With mandatory vaccinations constitutional as a matter of law, as a matter of policy, all states should mandate the vaccines that are recommended by the Centers for Disease Control and other recognized institutions responsible for studying public health. Vaccines have been proven many times over to be safe despite claims to the contrary. While some claim vaccines do more harm than good, from causing autism to simply being an injection of harmful chemicals, none of these claims have been proven in a valid study. As even politicians have latched onto this knowledge, making vaccines mandatory prior to children’s entrance into schools is one of the only ways to protect all of the children and adults who were not vaccinated for health reasons, thereby benefitting public health as a whole. Exceptions to this rule allow for situations where vaccines are not used enough to produce the results of “herd immunity,” protecting even those unvaccinated due to health reasons, and thus undermining the purpose of vaccines in the first place. As parents of children who were unvaccinated because of health reasons who have now been infected by the measles virus attest, it is in everyone’s best interests to vaccinate children, not just the child receiving the vaccine. For these reasons, and with the goal of improving public health in the United States, each state should revise its existing mandatory vaccination laws to the strongest possible level by eliminating the religious and philosophical exemptions for vaccinations.
 Dan Whitcomb, California Reports Four More Measles Cases in Disneyland Outbreak, Reuters, (Feb. 23, 2015 7:38 PM), http://www.reuters.com/article/2015/02/24/us-usa-measles-idUSKBN0LS02920150224.
 Alistair Bell, Big U.S. Majority Favors Mandatory Vaccinations: Reuters/Ipsos Poll, Reuters, (Feb. 24, 2015 7:19 AM), http://uk.reuters.com/article/2015/02/24/us-usa-vaccines-poll-idUKKBN0LS15720150224.
 See Carrie Dann, Rand Paul: Vaccines Can Lead to ‘Mental Disorders,’ NBCNews, (Feb. 2, 2015 5:05 PM), http://www.nbcnews.com/politics/elections/rand-paul-vaccines-can-lead-mental-disorders-n298821; Hilary Clinton, Twitter, (Feb. 2, 2015 10:45 PM), https://twitter.com/HillaryClinton/status/562456798020386816.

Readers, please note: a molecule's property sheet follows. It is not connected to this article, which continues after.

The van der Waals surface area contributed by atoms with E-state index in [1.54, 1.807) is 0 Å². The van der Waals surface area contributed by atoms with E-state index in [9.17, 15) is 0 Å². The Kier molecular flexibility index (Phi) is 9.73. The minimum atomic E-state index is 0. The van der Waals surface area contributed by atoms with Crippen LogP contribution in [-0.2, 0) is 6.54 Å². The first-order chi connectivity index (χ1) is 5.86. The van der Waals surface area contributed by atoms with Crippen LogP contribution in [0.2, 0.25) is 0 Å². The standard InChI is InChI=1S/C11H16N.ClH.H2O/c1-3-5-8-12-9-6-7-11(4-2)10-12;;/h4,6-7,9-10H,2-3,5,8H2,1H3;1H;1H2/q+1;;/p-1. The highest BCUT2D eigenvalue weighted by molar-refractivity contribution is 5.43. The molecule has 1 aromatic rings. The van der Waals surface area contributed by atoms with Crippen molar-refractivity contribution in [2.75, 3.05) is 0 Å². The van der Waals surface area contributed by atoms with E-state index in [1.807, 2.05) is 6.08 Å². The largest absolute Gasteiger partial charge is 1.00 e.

Liz Szabo, Measles Outbreak Raises Question of Vaccine Exemptions, USA Today, (Jan. 23, 2015, 8:45 AM), http://www.usatoday.com/story/news/2015/01/21/disneyland-measles-schools-outbreak/22106151/; See also German Lopez, Everything You Need to Know About Vaccines, Vox, (Feb. 7, 2015, 12:40 AM), http://www.vox.com/cards/vaccines/vaccination-rates-united-states. For a complete list of exemptions by state, see School Vaccination Requirements, Exemptions, and Web Links, Centers for Disease Control and Prevention, http://www2a.cdc.gov/nip/schoolsurv/schImmRqmtReport.asp (last visited Mar. 27, 2015).
 Lopez, supra note 4; see also Surgeon General: Vaccine Exemptions Too Permissive, CNN, (Feb. 4, 2015, 5:23 PM) http://www.cnn.com/videos/tv/2015/02/04/lead-gupta-measles-surgeon-general.cnn.
 Jacobson v. Commonwealth of Massachusetts, 197 U.S. 11, 35 (1905).
 Zucht v. King, 260 U.S. 174, 176 (1922).
 See Phillips v. City of New York, 775 F.3d 538, 543 (2nd Cir. 2015).
 In addition, the failure to stand up to a Free Exercise challenge would also open the door for a challenge in West Virginia and Mississippi and possibly force those states to include a religious exemption in the future.
 Hope Lu, Note, Giving Families Their Best Shot: A Law-Medicine Perspective on the Right to Religious Exemptions From Mandatory Vaccination, 63 Case W. Res. 869, 887 (2013).
 321 U.S. 158, 166-167 (1944).